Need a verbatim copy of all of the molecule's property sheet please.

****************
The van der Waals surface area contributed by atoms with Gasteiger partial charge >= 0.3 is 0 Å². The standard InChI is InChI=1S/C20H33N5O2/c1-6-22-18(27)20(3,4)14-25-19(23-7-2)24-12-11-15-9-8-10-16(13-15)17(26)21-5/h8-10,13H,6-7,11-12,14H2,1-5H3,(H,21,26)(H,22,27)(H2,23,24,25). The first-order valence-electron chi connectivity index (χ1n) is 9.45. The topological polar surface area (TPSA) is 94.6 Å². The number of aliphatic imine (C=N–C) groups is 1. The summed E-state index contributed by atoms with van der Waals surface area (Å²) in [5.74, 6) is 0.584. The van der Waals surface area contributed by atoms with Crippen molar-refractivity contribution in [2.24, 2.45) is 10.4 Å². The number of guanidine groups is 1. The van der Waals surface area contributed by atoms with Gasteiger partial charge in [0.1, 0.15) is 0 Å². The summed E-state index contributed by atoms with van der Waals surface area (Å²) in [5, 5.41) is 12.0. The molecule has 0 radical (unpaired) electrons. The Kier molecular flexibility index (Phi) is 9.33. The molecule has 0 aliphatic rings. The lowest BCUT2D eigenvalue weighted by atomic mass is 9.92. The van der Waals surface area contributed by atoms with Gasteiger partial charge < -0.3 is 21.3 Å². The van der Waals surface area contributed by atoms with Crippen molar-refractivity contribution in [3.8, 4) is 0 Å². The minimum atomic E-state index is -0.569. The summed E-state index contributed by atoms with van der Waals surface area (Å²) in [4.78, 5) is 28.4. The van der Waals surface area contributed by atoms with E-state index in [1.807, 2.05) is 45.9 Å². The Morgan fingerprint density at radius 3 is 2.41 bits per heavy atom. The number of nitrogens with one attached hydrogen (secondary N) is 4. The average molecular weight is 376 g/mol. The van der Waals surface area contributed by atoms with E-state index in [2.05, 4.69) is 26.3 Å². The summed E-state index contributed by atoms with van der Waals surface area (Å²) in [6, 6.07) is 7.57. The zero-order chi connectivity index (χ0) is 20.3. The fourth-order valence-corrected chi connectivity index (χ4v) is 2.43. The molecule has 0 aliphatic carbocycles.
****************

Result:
The van der Waals surface area contributed by atoms with Gasteiger partial charge >= 0.3 is 0 Å². The standard InChI is InChI=1S/C20H33N5O2/c1-6-22-18(27)20(3,4)14-25-19(23-7-2)24-12-11-15-9-8-10-16(13-15)17(26)21-5/h8-10,13H,6-7,11-12,14H2,1-5H3,(H,21,26)(H,22,27)(H2,23,24,25). The first-order valence-electron chi connectivity index (χ1n) is 9.45. The topological polar surface area (TPSA) is 94.6 Å². The number of aliphatic imine (C=N–C) groups is 1. The summed E-state index contributed by atoms with van der Waals surface area (Å²) in [5.74, 6) is 0.584. The van der Waals surface area contributed by atoms with Crippen molar-refractivity contribution in [2.24, 2.45) is 10.4 Å². The number of guanidine groups is 1. The van der Waals surface area contributed by atoms with Gasteiger partial charge in [0.1, 0.15) is 0 Å². The summed E-state index contributed by atoms with van der Waals surface area (Å²) in [5, 5.41) is 12.0. The molecule has 0 radical (unpaired) electrons. The Kier molecular flexibility index (Phi) is 9.33. The molecule has 0 aliphatic rings. The lowest BCUT2D eigenvalue weighted by atomic mass is 9.92. The van der Waals surface area contributed by atoms with Gasteiger partial charge < -0.3 is 21.3 Å². The van der Waals surface area contributed by atoms with Crippen molar-refractivity contribution in [3.8, 4) is 0 Å². The minimum atomic E-state index is -0.569. The summed E-state index contributed by atoms with van der Waals surface area (Å²) in [4.78, 5) is 28.4. The van der Waals surface area contributed by atoms with E-state index in [1.807, 2.05) is 45.9 Å². The Morgan fingerprint density at radius 3 is 2.41 bits per heavy atom. The number of nitrogens with one attached hydrogen (secondary N) is 4. The average molecular weight is 376 g/mol. The van der Waals surface area contributed by atoms with E-state index in [2.05, 4.69) is 26.3 Å². The summed E-state index contributed by atoms with van der Waals surface area (Å²) in [6, 6.07) is 7.57. The zero-order chi connectivity index (χ0) is 20.3. The fourth-order valence-corrected chi connectivity index (χ4v) is 2.43. The molecule has 0 aliphatic carbocycles.